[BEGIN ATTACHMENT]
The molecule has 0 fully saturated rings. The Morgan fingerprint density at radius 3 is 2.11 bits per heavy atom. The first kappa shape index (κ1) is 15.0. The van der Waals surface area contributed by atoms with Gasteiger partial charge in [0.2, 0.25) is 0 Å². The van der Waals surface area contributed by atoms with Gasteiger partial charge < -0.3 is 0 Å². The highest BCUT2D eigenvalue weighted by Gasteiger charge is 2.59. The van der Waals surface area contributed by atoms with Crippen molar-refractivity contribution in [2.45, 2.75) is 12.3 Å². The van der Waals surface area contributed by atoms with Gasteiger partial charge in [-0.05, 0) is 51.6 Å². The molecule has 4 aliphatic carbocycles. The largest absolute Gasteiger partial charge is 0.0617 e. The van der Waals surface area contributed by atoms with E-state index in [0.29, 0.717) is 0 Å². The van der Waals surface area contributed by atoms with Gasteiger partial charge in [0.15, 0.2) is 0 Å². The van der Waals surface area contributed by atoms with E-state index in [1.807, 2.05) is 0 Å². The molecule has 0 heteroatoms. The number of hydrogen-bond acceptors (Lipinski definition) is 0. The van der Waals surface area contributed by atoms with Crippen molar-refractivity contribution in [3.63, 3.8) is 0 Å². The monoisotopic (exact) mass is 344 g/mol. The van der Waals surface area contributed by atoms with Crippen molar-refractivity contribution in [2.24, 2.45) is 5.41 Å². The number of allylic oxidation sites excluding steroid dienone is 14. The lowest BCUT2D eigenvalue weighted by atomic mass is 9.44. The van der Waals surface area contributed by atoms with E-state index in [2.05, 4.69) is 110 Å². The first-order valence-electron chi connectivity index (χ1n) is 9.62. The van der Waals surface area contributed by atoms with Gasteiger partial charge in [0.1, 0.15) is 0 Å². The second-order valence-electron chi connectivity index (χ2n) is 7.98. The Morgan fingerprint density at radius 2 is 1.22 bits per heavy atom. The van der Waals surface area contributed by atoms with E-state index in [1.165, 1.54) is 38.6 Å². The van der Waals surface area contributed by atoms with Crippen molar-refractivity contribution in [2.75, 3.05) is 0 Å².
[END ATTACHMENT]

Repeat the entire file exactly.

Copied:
The molecule has 0 fully saturated rings. The Morgan fingerprint density at radius 3 is 2.11 bits per heavy atom. The first kappa shape index (κ1) is 15.0. The van der Waals surface area contributed by atoms with Gasteiger partial charge in [0.2, 0.25) is 0 Å². The van der Waals surface area contributed by atoms with Gasteiger partial charge < -0.3 is 0 Å². The highest BCUT2D eigenvalue weighted by Gasteiger charge is 2.59. The van der Waals surface area contributed by atoms with Crippen molar-refractivity contribution in [2.45, 2.75) is 12.3 Å². The van der Waals surface area contributed by atoms with Gasteiger partial charge in [-0.05, 0) is 51.6 Å². The molecule has 4 aliphatic carbocycles. The largest absolute Gasteiger partial charge is 0.0617 e. The van der Waals surface area contributed by atoms with E-state index in [0.29, 0.717) is 0 Å². The van der Waals surface area contributed by atoms with Gasteiger partial charge in [0.15, 0.2) is 0 Å². The van der Waals surface area contributed by atoms with E-state index in [1.807, 2.05) is 0 Å². The molecule has 0 heteroatoms. The number of hydrogen-bond acceptors (Lipinski definition) is 0. The van der Waals surface area contributed by atoms with Crippen molar-refractivity contribution in [3.63, 3.8) is 0 Å². The monoisotopic (exact) mass is 344 g/mol. The van der Waals surface area contributed by atoms with Crippen molar-refractivity contribution in [2.24, 2.45) is 5.41 Å². The number of allylic oxidation sites excluding steroid dienone is 14. The lowest BCUT2D eigenvalue weighted by atomic mass is 9.44. The van der Waals surface area contributed by atoms with E-state index in [2.05, 4.69) is 110 Å². The first-order valence-electron chi connectivity index (χ1n) is 9.62. The van der Waals surface area contributed by atoms with Gasteiger partial charge in [0.1, 0.15) is 0 Å². The second-order valence-electron chi connectivity index (χ2n) is 7.98. The Morgan fingerprint density at radius 2 is 1.22 bits per heavy atom. The van der Waals surface area contributed by atoms with E-state index in [1.165, 1.54) is 38.6 Å². The van der Waals surface area contributed by atoms with Crippen molar-refractivity contribution in [2.75, 3.05) is 0 Å².